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How to Introduce a Rescue Dog into Your Home
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A dog manual by Cesar Milan is the premier dog trainer to the stars
After working for many years fostering rescue dogs I realized that I dealt with the same situation over and over when bringing home the latest bailed out pound pup. Most first time rescue dog owners may be under the impression that they just made a big mistake as the new addition tears into their home, urinating and jumping on everything in their path.
Sadly, the new dog may have spent a good deal of time in a cage at the pound where they had to eat, sleep and relieve themselves. Your new dog may not have ever had a chance to prove that they can be a civilized member of a household. Enter you, rulebook in hand. Following these simple steps will help your dog learn the do’s and don’ts of your home and avoid bad habits.
First, prior to bringing your new companion home, things like shoes, purses and accessories should be put away before they are mistaken for a chew toy. Food and water should be ready in easy to clean stainless steel bowls, a variety of toys should be available and an appropriately sized dog bed should be placed in a cozy spot. If you would like to have a dog spot designated on the sofa, place a throw blanket that can protect that area and help the dog make a clear distinction. Check your yard for security, identifying and repairing any potential escape points.
Keep in mind, bringing home a new dog on the weekend or a long vacation will maximize initial training time and establish a mutual respect and understanding. Try to have as much one on one time as possible with your new friend before leaving them for any extended period.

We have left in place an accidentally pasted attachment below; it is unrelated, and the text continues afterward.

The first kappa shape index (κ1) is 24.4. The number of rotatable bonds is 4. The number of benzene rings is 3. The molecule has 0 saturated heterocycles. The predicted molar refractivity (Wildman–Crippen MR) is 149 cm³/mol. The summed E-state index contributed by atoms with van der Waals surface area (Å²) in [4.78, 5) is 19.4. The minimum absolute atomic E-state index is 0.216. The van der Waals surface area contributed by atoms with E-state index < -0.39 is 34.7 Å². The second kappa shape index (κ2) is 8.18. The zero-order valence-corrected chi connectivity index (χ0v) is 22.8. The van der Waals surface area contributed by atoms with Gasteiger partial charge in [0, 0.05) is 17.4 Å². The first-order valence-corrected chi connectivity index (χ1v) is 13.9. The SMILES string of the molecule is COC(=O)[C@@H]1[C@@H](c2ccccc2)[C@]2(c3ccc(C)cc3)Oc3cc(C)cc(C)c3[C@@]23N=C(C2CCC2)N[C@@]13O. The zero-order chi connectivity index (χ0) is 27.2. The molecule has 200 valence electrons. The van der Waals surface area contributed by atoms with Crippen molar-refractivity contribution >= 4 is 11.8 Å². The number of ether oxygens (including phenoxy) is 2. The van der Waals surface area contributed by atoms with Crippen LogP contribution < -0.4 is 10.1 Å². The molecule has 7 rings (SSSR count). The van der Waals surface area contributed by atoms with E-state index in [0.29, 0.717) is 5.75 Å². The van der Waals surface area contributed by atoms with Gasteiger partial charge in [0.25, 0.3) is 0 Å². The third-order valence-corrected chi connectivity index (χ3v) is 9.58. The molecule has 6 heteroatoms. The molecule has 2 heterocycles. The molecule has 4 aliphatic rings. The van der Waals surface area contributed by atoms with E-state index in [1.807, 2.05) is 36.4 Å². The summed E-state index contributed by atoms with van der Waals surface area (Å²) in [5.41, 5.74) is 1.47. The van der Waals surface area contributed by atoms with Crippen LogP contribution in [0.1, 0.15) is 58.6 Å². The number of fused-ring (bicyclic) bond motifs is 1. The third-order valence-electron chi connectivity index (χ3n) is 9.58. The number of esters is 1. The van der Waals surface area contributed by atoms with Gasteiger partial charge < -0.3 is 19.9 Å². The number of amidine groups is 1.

As with most long term houseguests, as soon as you bring your rescue dog home, you must show your dog the restroom. Keeping the leash on, quickly bypass all the interesting furniture, sights, and smells and go straight to the back door. If you do not have a yard, make it a quick trip around the living room and kitchen then right back out the door to allow the dog to relieve themselves outside. A shrill and distracting shout if a leg is lifted before you make it to the “potty” will do the trick. Don’t forget to praise all good behavior.
Next, explore every room with your dog, being sure to show where the food, water, toys, bed and any other spot on furniture that is ok and marked with a “dog blanket”. Dogs will test the limits, but as long as you are there the first time she puts her paws up on the counter and attempts to use your toilet as a drinking fountain to tell her “no” you will have much better chances of enjoying a well-behaved pet.
Also, if you see any sign that the dog may need to go to the bathroom, such as circling an area or lifting the leg for males, your new best friend needs to get outside again. Outdoor time should be supervised to ensure that you have not missed any weakness in fence security before leaving your pet out there alone.
Some dogs may take a little more time than others, but these first hours are critical for teaching the house rules. Be patient, be the boss, enjoy your new companion and give yourself a pat on the back for rescuing instead of purchasing your pet. He or she will repay you by being your best friend for life.
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Stainless steel is easy to clean and much healthier than plastic.